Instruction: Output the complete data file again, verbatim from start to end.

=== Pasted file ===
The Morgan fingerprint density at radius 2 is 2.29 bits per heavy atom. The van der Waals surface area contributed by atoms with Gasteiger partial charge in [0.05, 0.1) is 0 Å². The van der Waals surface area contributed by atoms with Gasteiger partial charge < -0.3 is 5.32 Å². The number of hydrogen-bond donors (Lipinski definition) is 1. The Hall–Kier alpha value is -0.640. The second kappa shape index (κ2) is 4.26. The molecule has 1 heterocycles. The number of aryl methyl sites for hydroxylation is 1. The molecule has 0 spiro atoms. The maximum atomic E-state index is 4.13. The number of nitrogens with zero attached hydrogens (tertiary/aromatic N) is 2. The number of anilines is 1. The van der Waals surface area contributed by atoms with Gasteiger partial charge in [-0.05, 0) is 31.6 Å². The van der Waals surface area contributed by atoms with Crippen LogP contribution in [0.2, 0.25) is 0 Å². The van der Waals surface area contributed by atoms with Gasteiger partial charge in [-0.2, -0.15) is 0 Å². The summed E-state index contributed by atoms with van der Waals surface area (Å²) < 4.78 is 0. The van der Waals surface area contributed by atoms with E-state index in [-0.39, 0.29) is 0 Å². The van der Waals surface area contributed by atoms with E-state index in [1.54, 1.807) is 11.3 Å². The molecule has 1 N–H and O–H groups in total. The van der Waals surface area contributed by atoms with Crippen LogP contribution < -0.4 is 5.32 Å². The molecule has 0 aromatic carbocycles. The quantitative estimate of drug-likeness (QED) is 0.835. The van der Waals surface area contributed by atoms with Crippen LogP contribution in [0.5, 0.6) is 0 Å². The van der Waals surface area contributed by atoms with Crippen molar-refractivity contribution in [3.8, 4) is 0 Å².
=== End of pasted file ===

The Morgan fingerprint density at radius 2 is 2.29 bits per heavy atom. The van der Waals surface area contributed by atoms with Gasteiger partial charge in [0.05, 0.1) is 0 Å². The van der Waals surface area contributed by atoms with Gasteiger partial charge < -0.3 is 5.32 Å². The number of hydrogen-bond donors (Lipinski definition) is 1. The Hall–Kier alpha value is -0.640. The second kappa shape index (κ2) is 4.26. The molecule has 1 heterocycles. The number of aryl methyl sites for hydroxylation is 1. The molecule has 0 spiro atoms. The maximum atomic E-state index is 4.13. The number of nitrogens with zero attached hydrogens (tertiary/aromatic N) is 2. The number of anilines is 1. The van der Waals surface area contributed by atoms with Gasteiger partial charge in [-0.05, 0) is 31.6 Å². The van der Waals surface area contributed by atoms with Crippen LogP contribution in [0.2, 0.25) is 0 Å². The van der Waals surface area contributed by atoms with Gasteiger partial charge in [-0.2, -0.15) is 0 Å². The summed E-state index contributed by atoms with van der Waals surface area (Å²) < 4.78 is 0. The van der Waals surface area contributed by atoms with E-state index in [-0.39, 0.29) is 0 Å². The van der Waals surface area contributed by atoms with E-state index in [1.54, 1.807) is 11.3 Å². The molecule has 1 N–H and O–H groups in total. The van der Waals surface area contributed by atoms with Crippen LogP contribution < -0.4 is 5.32 Å². The molecule has 0 aromatic carbocycles. The quantitative estimate of drug-likeness (QED) is 0.835. The van der Waals surface area contributed by atoms with Crippen LogP contribution in [0.5, 0.6) is 0 Å². The van der Waals surface area contributed by atoms with Crippen molar-refractivity contribution in [3.8, 4) is 0 Å².